Gardening: The Timeless Legacy of a Pioneering Gardener; Emma Gosnell Discovers the Work of Humphry Repton Is Still Going Strong in Birmingham

By Gosnell, Emma | The Birmingham Post (England), January 15, 2000 | Go to article overview

Gardening: The Timeless Legacy of a Pioneering Gardener; Emma Gosnell Discovers the Work of Humphry Repton Is Still Going Strong in Birmingham


Gosnell, Emma, The Birmingham Post (England)


The man who made gardening an art form long before the likes of Alan Titchmarsh and Charlie Dimmock helped design a Birmingham garden still in existence today.

Born in 1752 to prosperous parents, Humphry Repton became the first person to call himself a landscape gardener when he decided to combine his two favourite hobbies.

Writing in 1783, he described the new term as "most proper, as the art can only be perfected by the united powers of the landscape painter and the practical gardener."

And when he took to advising the rich and famous on changes to their seats by drawing paintings of his proposals, Birmingham banker John Taylor was among his clients.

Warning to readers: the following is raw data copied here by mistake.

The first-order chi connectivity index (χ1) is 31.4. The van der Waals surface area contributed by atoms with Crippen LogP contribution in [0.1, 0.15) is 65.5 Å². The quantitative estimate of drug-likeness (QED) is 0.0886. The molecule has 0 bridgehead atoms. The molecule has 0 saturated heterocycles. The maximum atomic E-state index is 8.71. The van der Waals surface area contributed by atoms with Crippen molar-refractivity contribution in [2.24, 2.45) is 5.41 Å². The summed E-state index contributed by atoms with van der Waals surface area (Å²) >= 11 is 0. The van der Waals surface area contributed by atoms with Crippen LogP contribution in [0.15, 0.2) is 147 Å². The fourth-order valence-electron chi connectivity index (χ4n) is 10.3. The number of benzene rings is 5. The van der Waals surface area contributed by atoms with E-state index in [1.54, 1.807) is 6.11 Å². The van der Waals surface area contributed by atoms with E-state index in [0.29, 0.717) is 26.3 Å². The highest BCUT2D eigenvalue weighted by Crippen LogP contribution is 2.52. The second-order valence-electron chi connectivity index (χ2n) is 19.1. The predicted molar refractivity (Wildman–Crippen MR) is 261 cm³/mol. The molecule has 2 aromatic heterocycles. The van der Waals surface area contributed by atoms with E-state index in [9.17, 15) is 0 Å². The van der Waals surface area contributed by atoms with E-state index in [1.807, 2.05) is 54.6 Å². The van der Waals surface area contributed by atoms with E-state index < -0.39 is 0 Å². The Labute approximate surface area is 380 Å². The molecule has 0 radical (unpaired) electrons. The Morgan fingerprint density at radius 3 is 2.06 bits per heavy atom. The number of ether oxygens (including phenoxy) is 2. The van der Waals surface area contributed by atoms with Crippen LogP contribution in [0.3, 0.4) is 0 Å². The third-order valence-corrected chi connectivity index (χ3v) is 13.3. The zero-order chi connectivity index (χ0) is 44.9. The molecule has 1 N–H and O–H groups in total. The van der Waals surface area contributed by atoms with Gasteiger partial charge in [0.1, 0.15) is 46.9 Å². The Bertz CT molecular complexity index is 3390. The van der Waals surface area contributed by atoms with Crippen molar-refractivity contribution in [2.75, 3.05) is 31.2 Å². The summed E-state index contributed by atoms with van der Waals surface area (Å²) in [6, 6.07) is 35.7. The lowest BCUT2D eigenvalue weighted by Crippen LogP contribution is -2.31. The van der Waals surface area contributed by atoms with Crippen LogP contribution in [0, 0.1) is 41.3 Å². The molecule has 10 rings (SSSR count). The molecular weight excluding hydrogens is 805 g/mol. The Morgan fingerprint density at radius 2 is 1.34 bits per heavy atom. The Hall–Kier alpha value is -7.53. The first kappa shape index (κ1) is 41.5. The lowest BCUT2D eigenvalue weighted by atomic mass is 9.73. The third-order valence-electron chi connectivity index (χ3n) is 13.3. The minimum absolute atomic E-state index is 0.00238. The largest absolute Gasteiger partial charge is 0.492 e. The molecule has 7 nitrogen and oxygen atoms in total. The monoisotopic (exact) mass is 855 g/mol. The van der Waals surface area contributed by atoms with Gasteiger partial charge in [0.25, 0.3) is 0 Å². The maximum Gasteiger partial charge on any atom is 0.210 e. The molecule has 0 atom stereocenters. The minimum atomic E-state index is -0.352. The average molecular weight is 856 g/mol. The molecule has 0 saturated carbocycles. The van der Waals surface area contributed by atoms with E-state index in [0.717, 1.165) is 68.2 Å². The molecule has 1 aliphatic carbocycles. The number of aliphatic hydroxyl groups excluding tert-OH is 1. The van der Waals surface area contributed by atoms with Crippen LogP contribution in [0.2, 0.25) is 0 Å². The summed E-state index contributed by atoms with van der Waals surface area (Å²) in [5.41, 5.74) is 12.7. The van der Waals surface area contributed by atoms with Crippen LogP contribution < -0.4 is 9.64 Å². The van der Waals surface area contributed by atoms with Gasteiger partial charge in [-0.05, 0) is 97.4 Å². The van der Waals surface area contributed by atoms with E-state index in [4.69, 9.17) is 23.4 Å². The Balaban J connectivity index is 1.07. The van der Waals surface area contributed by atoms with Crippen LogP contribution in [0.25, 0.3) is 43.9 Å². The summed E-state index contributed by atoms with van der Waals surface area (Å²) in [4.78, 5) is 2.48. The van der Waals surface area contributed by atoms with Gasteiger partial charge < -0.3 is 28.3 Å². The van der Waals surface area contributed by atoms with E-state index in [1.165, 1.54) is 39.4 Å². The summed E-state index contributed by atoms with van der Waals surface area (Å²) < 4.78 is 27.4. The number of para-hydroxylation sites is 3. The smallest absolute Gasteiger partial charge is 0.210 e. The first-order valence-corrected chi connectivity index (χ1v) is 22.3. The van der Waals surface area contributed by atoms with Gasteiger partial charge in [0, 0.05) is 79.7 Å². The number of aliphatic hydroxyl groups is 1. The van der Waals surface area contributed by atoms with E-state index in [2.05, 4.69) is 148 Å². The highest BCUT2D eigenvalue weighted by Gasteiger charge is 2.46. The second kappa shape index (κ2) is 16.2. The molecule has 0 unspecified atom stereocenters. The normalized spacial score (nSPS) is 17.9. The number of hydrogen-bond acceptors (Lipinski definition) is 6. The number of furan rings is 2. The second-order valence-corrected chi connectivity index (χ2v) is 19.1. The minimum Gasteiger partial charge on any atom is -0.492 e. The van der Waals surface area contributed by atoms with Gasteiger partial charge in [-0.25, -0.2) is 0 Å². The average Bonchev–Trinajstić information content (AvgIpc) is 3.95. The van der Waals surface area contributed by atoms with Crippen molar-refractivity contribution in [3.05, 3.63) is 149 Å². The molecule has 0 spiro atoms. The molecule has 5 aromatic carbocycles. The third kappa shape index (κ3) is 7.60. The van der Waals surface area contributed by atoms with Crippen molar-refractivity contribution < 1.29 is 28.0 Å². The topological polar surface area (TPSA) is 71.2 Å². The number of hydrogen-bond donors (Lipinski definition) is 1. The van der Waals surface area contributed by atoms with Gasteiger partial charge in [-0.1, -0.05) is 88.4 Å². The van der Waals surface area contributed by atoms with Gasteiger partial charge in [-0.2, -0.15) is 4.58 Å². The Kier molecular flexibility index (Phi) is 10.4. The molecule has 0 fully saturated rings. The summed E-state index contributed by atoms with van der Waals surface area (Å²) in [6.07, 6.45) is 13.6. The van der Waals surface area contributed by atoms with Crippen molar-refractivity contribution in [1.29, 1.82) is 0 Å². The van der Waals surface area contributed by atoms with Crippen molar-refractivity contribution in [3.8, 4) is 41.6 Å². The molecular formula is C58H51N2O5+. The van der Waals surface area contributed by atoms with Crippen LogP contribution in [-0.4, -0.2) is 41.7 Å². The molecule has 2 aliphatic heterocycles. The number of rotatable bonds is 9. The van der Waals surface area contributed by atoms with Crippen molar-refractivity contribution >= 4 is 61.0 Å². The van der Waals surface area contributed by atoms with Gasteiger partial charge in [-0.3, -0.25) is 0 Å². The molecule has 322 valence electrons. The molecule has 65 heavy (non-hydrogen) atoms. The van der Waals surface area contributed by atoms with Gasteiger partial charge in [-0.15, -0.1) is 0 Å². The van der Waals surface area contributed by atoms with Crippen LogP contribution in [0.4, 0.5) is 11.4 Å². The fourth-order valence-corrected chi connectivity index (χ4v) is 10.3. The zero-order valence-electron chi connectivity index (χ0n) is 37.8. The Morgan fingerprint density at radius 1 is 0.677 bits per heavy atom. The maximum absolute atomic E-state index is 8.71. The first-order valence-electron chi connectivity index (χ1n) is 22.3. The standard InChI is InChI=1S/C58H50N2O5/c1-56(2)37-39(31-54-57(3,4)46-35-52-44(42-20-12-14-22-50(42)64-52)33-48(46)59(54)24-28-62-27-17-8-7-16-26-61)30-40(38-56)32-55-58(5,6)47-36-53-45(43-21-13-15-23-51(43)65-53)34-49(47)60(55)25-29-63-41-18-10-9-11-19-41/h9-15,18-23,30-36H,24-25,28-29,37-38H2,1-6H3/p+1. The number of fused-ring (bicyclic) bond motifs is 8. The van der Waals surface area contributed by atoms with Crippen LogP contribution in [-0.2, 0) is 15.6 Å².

Among Repton's more amusing plans for the grounds of Moseley Hall (now part of Moseley Hall Hospital) was his suggestion that views of Birmingham's "gaudy red houses" should be concealed.

In his new book, Humphry Repton - Landscape Gardening and the Geography of Georgian England, academic Stephen Daniels portrays Repton as a man obsessed with the ugliness of industrial cities.

Apparently, Repton was particularly distressed by the fact that even Moseley Hall's numerous trees weren't enough to cover up the eyesore of the city's rooftops.

He deplored the fact Taylor lived "in so populous a neighbourhood that scarce a branch can be lopped off that will not let into view some red house or scarlet tiled roof".

In a failed attempt to be tactful, he added: "The town of Birmingham, tho' in some parts of view may be a beautiful object, must be introduced only in part, and instead of removing trees to the North-West, I should rather advise that a few more be placed upon the lawn to hide more of the gaudy red houses."

He was obviously relieved to find one perspective that wasn't so hideous, a spot from the North of Moseley Hall which made Birmingham "look so picturesque, so low down the hill, as to not see much of that flaming red part of town, but merely St Philip's Church, and the neighbouring houses thro' the intermediate smoke, which gives that misty tone of colour, so much the object of landscape-painters".

Unluckily for Repton his plans to improve the view from other angles by adding more trees were never taken up. He certainly wouldn't have approved of the view from Moseley Hall Hospital today, which is obscured by the busy Salisbury road and numerous "scarlet roofs". …

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